- Associated Press - Monday, July 13, 2015

CLEVELAND (AP) - Four people arrested by Cleveland police during a protest in May over the acquittal of a police officer claimed in a federal lawsuit filed Monday that they didn’t hear orders to disperse or could not leave because officers in riot gear had trapped them in a downtown alley.

The four - a medical student, a college journalism major, a convenience store cashier and an environmental activist - said in the lawsuit filed by the ACLU that they were held for two days in city jails despite judges being on call the night of May 23 to process anyone arrested during widely expected demonstrations.

The protests came after a judge acquitted patrolman Michael Brelo on manslaughter charges for his role in a deadly 137-shot barrage of police gunfire in 2012 that killed two unarmed black people. Dozens of people marched through downtown Cleveland and city neighborhoods with a large contingent of officers in front and behind them.

Officers in riot gear appeared that evening after a confrontation near a popular dining district. About 70 people were later arrested in an alley that bisects two streets in Cleveland’s Warehouse District.

The lawsuit said a deputy police chief was later asked why the protesters were arrested and not issued citations.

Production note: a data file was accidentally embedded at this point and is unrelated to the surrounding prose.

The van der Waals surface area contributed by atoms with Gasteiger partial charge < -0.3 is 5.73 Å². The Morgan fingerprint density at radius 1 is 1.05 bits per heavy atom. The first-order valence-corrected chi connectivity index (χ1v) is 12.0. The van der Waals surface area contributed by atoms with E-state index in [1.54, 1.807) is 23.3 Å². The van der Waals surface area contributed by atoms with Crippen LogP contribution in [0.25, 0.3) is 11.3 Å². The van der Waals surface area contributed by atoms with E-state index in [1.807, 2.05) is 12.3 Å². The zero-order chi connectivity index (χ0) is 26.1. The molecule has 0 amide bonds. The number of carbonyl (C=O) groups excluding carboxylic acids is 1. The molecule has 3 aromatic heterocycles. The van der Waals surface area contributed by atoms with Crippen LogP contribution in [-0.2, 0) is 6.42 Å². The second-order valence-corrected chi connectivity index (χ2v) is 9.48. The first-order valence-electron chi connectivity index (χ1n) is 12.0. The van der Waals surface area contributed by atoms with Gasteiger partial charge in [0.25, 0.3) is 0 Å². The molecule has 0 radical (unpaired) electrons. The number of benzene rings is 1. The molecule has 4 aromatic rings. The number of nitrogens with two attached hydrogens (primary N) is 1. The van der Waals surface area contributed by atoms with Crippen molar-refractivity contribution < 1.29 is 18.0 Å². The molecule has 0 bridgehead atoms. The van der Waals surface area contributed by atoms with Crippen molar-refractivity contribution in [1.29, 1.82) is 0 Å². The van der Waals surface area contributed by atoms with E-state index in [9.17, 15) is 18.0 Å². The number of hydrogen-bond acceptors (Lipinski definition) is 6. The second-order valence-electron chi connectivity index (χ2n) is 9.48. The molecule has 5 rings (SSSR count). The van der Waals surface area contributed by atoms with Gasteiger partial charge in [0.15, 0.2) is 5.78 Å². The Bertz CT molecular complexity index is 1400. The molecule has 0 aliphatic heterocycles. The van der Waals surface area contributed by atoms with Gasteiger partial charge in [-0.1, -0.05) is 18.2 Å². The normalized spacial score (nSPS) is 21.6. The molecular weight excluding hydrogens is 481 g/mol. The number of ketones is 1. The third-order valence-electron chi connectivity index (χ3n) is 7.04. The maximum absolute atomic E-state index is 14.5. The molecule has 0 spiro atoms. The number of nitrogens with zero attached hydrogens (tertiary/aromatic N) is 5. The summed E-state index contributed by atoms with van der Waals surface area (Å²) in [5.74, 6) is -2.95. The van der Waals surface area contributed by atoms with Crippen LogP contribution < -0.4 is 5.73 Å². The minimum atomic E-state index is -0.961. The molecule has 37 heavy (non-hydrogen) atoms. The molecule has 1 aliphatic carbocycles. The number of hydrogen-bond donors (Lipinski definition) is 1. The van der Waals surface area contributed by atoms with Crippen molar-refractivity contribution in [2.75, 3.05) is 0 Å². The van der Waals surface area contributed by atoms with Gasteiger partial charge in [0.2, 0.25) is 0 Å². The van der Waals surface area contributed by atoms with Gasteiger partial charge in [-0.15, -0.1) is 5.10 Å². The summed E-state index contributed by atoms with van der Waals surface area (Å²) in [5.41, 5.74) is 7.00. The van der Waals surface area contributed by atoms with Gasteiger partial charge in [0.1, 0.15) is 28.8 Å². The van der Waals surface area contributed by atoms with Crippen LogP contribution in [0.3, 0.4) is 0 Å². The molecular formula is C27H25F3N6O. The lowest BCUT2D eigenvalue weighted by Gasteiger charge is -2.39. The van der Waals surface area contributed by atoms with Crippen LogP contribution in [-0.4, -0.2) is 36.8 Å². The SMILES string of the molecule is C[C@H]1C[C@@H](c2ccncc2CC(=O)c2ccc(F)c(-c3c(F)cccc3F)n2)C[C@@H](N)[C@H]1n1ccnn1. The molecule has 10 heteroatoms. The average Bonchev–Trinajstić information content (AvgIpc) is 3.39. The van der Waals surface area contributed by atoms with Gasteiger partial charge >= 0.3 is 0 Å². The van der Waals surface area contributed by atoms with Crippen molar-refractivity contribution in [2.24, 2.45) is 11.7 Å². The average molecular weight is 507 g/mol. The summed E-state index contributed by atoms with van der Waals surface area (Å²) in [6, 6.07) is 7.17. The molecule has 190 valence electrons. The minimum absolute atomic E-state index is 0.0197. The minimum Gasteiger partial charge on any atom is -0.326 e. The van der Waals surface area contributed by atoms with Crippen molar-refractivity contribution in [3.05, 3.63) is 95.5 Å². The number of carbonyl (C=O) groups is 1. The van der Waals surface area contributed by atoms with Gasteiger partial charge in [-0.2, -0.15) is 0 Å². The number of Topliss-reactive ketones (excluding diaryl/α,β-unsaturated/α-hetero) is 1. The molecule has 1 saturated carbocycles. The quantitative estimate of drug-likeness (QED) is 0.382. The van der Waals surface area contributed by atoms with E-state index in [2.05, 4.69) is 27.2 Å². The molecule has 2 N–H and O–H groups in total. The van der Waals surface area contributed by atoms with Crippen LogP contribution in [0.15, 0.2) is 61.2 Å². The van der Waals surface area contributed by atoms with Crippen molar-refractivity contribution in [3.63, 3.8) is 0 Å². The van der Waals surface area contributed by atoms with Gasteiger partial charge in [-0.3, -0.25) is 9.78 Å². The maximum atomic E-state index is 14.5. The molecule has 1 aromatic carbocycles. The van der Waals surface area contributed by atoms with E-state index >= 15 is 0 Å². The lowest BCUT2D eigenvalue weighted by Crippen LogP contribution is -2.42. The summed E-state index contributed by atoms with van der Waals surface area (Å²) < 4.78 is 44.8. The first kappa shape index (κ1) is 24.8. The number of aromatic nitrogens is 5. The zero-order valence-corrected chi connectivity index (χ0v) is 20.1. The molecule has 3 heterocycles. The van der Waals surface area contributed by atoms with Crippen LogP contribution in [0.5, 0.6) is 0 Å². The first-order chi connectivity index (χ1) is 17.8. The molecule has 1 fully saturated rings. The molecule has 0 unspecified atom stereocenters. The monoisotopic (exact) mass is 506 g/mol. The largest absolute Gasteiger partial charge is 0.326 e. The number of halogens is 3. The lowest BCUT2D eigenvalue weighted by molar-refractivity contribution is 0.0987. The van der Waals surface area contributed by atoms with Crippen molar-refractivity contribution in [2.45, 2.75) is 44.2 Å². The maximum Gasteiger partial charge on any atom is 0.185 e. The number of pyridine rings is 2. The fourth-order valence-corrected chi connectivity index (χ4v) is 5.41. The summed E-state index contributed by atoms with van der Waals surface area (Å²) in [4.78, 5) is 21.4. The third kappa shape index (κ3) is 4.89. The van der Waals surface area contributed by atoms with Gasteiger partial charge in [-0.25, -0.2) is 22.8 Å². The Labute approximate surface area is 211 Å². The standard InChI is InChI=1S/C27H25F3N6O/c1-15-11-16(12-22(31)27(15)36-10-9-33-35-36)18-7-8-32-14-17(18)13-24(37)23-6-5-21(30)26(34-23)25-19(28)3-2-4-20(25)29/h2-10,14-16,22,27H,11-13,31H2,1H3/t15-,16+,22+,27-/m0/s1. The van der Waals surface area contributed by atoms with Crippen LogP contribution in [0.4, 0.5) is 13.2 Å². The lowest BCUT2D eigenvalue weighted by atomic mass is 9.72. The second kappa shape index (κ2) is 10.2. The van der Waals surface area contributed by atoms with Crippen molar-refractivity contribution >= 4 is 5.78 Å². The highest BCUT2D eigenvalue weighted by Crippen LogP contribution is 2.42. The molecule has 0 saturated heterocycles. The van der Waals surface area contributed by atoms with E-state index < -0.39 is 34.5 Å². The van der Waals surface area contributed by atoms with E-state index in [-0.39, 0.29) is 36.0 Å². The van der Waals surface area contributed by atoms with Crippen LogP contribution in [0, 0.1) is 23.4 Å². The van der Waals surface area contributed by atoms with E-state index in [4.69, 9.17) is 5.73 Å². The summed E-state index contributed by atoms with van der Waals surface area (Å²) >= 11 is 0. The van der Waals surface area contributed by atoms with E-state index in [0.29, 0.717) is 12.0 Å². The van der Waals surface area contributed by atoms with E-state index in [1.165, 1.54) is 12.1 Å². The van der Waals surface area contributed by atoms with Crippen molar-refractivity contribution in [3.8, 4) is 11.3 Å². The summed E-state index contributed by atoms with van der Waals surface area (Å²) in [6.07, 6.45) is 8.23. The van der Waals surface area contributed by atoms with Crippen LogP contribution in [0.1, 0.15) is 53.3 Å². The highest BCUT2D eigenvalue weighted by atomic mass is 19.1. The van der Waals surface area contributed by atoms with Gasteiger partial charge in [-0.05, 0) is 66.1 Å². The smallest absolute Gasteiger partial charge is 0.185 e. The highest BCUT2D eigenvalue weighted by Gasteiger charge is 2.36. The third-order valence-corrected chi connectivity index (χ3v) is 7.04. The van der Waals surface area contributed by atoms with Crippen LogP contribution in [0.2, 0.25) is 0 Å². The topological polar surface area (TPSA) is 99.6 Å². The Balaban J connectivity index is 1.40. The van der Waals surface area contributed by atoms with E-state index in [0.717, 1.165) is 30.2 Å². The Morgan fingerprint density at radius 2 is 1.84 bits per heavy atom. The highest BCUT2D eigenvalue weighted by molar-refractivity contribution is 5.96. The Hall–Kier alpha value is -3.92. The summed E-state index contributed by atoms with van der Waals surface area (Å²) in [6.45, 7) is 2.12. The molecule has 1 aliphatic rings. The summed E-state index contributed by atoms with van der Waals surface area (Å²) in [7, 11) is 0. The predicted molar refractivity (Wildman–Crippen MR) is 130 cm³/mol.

“It doesn’t make sense to cite and release protesters and let them back out on the streets to protest again,” Dornat Drummond said.

A city spokesman declined to discuss the lawsuit.

Three of the protesters pleaded no contest on May 25 to misdemeanor charges of failure to disperse and disorderly conduct and were sentenced to time served. A fourth protester pleaded not guilty. His charges were dismissed June 16 after a city prosecutor said a video showed that he was taking photographs and wasn’t being disorderly.

The lawsuit said police actions that night impeded people’s right to engage in peaceful protest and assembly and led to unlawful arrests and illegal detentions. The suit asks for damages and legal fees and an order stopping police from silencing future protests.

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